If someone sends me an idea and I fall in love with it I’ll just go off of that. [With the Migos painting], I sketched it out and then painted half of it. Then went to Canada, came back and painted the rest.

Canada was pretty fun I was pretty happy with that trip.

Where’d you go? Toronto?

No, Ottawa.

That trip opened my eyes so much. It really made me want to learn more about where I come from.

What do you mean where you come from?

In Canada people of color actually identify with a home country. So, say you walk up to someone and ask, “What’s your background?” We’d answer that question with “African American” which if you think about it doesn’t even make sense. This says America is our home country but Africa is our ancestry – which is a huge continent with many different cultures. People in Canada would say “Dominican” or “Haitian” or “Nigerian.” They’re not African American in Canada and that kind of blows my mind. They actually have a motherland. That is mind blowing! I think I want to do research on my ancestors and see where we came from.

I recognize that struggle! Even in cities like New York you have Dominicans and Jamaicans and they know their heritage and get to celebrate it!


I did this genetic test where I had to spit into this tube and mail it back. It gave me a percentage breakdown of where my ancestors likely came from. It seems really weird, but it was very informative. It said I was a certain percentage from the Congo and from the UK/Ireland. At first I thought it was made up and they were just sending me random countries but my older sister did it and it matched our DNA. Same with a distant cousin! It even identified people that I don’t know that I’m related to somehow from other countries!

Wow, I want to do that. Was that Ancestry?

Ancestry does it but I used 23 and Me.

I’ll have to remember that. I definitely want to try something like that.

It was just difficult not knowing how to answer that question, “what’s your background?”

It’d be cool to incorporate what you learn into your artwork. Once you know what native cultures you’re a part of.

Yeah, I’ve done it in one of my paintings. It’s the one with the ballerina that’s hanging from the tree. She’s dancing and hanging from the tree – she’s very much alive, it’s not self-inflicted. But, it’s very different from the normal lynching.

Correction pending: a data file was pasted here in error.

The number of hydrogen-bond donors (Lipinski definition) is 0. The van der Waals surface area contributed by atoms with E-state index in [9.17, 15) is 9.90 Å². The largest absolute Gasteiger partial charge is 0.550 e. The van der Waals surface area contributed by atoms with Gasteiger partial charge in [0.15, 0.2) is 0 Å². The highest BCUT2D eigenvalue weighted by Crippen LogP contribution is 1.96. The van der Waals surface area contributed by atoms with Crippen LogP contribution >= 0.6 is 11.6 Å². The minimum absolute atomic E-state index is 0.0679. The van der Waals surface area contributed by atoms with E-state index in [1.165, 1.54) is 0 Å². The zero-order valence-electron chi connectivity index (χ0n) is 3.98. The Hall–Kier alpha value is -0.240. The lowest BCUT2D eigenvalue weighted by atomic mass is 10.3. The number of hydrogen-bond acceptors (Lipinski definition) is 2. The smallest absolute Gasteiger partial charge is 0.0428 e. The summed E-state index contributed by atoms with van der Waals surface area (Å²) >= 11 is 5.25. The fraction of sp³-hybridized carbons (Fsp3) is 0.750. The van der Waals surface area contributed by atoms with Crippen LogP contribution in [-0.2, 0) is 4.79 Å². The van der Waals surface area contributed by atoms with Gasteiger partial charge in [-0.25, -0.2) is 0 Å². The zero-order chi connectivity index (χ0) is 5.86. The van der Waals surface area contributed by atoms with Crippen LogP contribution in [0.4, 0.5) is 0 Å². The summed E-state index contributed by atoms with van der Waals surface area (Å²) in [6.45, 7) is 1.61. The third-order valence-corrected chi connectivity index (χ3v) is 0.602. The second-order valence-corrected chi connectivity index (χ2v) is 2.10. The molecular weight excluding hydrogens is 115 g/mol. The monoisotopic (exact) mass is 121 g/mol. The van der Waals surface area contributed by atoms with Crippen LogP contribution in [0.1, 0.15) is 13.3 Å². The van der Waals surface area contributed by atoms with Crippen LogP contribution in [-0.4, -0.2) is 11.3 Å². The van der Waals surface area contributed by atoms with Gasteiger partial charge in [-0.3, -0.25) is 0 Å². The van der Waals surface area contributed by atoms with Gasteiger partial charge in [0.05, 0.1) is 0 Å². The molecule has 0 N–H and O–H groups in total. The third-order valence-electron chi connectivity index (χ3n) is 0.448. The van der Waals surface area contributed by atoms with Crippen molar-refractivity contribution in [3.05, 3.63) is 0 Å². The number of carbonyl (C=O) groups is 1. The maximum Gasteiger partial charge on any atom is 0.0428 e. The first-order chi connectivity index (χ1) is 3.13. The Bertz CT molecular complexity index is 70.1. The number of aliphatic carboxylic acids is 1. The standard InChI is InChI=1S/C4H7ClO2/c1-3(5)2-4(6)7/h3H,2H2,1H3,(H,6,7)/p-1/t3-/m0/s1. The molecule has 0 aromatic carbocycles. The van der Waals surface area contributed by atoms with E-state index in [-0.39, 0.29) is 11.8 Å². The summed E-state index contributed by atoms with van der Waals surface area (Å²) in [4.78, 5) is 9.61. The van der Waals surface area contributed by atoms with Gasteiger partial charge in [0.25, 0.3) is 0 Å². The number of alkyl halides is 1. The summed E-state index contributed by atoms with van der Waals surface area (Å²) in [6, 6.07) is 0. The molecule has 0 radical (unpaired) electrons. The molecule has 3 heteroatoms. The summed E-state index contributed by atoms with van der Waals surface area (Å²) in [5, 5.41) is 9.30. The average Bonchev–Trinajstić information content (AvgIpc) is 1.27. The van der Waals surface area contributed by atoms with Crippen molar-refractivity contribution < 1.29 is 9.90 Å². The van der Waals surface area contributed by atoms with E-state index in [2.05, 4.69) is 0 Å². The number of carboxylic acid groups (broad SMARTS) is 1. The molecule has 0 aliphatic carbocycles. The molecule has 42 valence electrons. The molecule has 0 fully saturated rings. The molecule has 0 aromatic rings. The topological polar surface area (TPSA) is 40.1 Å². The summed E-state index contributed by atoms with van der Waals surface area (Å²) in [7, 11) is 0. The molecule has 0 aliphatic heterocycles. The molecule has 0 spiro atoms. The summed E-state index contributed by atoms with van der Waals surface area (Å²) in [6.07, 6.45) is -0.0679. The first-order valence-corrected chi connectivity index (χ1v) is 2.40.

Why the ballerina?

It was inspired by a dream I had back in September. I was trying to prepare for an art show and I had one painting done and needed a few more. After I had the dream I started painting this picture. It kind of creeped me out because it was all in black and white – it was like a live action movie that I was watching. I thought if I put this on a canvas people would think I was creepy! [Laughs.]

In October this movie came out called Birth of a Nation with Nate Parker. I went to see that by myself and there’s a scene in the movie, after the rebellion, where they just start killing slaves for no reason. Throughout the panic of the scene, there’s a family hanging from a tree and the Strange Fruits song starts playing in the background. I went home and went to sleep. I know it shouldn’t have bothered me, but that night I had the same exact dream except this time it was in color.

I don’t know who I was at this point in my life, like whether I was a little kid or grown. But, I’m watching this beautiful woman who’s up in a tree. She’s beautiful, she has on this blood red tutu and from a far distance you can see master’s house – the big, all white house. There’s a tree in the front, and you know what the tree is used for. Then, about halfway through the dream, the song starts blasting in my ear.

Southern trees bear strange fruit

Blood on the leaves and blood at the root

Black bodies swinging in the southern breeze

This is screaming in my ear! It’s like three in the morning and I’m like, “Okay, we’re not going back to sleep Shade.”

That’s so eerie, but the painting is amazing!